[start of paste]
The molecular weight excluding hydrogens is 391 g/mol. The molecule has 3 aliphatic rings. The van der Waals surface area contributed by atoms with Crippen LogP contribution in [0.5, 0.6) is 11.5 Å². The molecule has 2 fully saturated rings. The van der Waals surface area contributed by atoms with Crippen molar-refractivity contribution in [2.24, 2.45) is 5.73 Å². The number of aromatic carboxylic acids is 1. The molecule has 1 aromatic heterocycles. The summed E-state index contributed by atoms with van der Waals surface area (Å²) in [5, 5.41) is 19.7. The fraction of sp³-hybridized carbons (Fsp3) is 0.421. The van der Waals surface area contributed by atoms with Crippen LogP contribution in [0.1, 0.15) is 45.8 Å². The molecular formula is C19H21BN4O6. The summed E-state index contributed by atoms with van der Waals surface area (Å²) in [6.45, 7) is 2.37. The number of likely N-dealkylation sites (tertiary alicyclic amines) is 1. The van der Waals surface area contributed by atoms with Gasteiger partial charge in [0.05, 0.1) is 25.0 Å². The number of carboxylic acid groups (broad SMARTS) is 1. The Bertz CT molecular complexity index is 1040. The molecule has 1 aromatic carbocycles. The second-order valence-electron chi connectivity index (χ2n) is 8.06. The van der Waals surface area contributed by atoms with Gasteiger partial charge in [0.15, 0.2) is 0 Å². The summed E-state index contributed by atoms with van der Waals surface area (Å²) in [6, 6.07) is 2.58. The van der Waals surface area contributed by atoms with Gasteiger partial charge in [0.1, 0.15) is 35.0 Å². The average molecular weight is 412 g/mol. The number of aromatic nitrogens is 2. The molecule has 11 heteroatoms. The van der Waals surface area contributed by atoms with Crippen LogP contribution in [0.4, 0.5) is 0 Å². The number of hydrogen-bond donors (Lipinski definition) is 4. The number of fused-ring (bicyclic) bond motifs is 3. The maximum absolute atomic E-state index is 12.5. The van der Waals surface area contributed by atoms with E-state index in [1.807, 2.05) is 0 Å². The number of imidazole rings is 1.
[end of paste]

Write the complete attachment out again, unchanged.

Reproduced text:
The molecular weight excluding hydrogens is 391 g/mol. The molecule has 3 aliphatic rings. The van der Waals surface area contributed by atoms with Crippen LogP contribution in [0.5, 0.6) is 11.5 Å². The molecule has 2 fully saturated rings. The van der Waals surface area contributed by atoms with Crippen molar-refractivity contribution in [2.24, 2.45) is 5.73 Å². The number of aromatic carboxylic acids is 1. The molecule has 1 aromatic heterocycles. The summed E-state index contributed by atoms with van der Waals surface area (Å²) in [5, 5.41) is 19.7. The fraction of sp³-hybridized carbons (Fsp3) is 0.421. The van der Waals surface area contributed by atoms with Crippen LogP contribution in [0.1, 0.15) is 45.8 Å². The molecular formula is C19H21BN4O6. The summed E-state index contributed by atoms with van der Waals surface area (Å²) in [6.45, 7) is 2.37. The number of likely N-dealkylation sites (tertiary alicyclic amines) is 1. The van der Waals surface area contributed by atoms with Gasteiger partial charge in [0.05, 0.1) is 25.0 Å². The number of carboxylic acid groups (broad SMARTS) is 1. The Bertz CT molecular complexity index is 1040. The molecule has 1 aromatic carbocycles. The second-order valence-electron chi connectivity index (χ2n) is 8.06. The van der Waals surface area contributed by atoms with Gasteiger partial charge in [0.15, 0.2) is 0 Å². The summed E-state index contributed by atoms with van der Waals surface area (Å²) in [6, 6.07) is 2.58. The van der Waals surface area contributed by atoms with Gasteiger partial charge in [0.1, 0.15) is 35.0 Å². The average molecular weight is 412 g/mol. The number of aromatic nitrogens is 2. The molecule has 11 heteroatoms. The van der Waals surface area contributed by atoms with Crippen LogP contribution in [0.4, 0.5) is 0 Å². The number of hydrogen-bond donors (Lipinski definition) is 4. The number of fused-ring (bicyclic) bond motifs is 3. The maximum absolute atomic E-state index is 12.5. The van der Waals surface area contributed by atoms with E-state index in [1.807, 2.05) is 0 Å². The number of imidazole rings is 1.